My pick for Book of the Month for the month of September is "mastering Variable Surface Tracking" by Ed Presnall. I realize that this is really putting the cart before the horse, but it was so fun to read and gives me something to look forward to a ways down the road.
I love how this book is written! It starts off with a description of what the VST test is and what you and your dog need to be ready for in order to take the test. There's also some description on scent and how it sort of varies depending on the surface that you're on, what's around you, the time of day, the weather, and the age of the track. Once the basics are out of the way, the author gets into the meat of how to break the training down into smaller portions and how to test for them.
The component part is probably my favorite (in addition to various real life examples that are given throughout). Pretty much every single type of situation that you could come across on test day is gone over. You start simple with just an ordinary vegetated to non-vegetated surface transition. A variety of transition examples are given and suggestions on how to handle.
Once the transitions portion is covered, then the topic of starting comes up. It may seem simple, but you need to be prepared to start in a variety of areas under a variety of circumstances. Starting is also useful for when you will need to restart along the track for any reason.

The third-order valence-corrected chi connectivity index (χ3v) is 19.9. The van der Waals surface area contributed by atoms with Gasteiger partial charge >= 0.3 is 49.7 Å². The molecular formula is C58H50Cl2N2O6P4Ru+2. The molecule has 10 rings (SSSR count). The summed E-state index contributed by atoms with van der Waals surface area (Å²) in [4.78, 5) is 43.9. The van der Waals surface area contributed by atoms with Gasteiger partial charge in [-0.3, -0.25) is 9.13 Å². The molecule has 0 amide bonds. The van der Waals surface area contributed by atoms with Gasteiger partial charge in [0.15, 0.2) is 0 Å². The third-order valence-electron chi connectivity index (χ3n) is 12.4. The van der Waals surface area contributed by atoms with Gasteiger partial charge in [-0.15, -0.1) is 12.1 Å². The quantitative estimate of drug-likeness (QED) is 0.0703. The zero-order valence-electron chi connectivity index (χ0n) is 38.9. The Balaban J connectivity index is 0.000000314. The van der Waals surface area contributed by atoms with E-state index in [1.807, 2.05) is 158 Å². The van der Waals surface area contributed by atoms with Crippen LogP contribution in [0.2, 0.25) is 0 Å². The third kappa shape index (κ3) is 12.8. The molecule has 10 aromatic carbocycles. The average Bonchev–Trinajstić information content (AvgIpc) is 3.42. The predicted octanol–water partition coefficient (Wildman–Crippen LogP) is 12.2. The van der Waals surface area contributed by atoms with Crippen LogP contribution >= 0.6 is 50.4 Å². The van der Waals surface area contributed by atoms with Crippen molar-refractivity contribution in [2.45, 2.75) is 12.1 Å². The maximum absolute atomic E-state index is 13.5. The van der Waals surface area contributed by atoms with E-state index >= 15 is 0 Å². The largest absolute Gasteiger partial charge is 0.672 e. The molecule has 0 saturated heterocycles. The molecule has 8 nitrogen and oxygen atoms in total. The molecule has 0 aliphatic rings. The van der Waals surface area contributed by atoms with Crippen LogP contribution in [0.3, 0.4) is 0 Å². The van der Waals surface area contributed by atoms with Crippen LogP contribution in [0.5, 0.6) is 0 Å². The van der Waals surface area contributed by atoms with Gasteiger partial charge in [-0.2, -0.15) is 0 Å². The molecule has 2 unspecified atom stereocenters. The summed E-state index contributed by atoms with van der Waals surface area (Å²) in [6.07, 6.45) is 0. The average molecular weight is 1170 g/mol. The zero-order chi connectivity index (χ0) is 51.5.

After starting is covered, turns are discussed. Again, it may seem like a simple thing, but when you've got a turn along a building, hedge, or right after transitioning, it can get tricky. A variety of examples are again given with suggestions on how to handle them.
From there it's a lot of examples of the variety of "obstacles" that you can come across on the track and how to train for it. While I'm obviously very new to this, it really seems like pretty much every possible situation is covered.
What I really like is that it gives me ideas on what to try out with the dogs when we hopefully get to that point. As with agility, I get to a point where I have a difficult time coming up with stuff on my own. This book is chock full of ideas! I also really like that the components are broken down into shorter length tracks. Doing multiple long tracks is a little daunting to think about now, especially just starting out. Having guidelines for shorter tracks that are still effective is really helpful.
My overall opinion is that I like this book a lot and will refer to it in the future!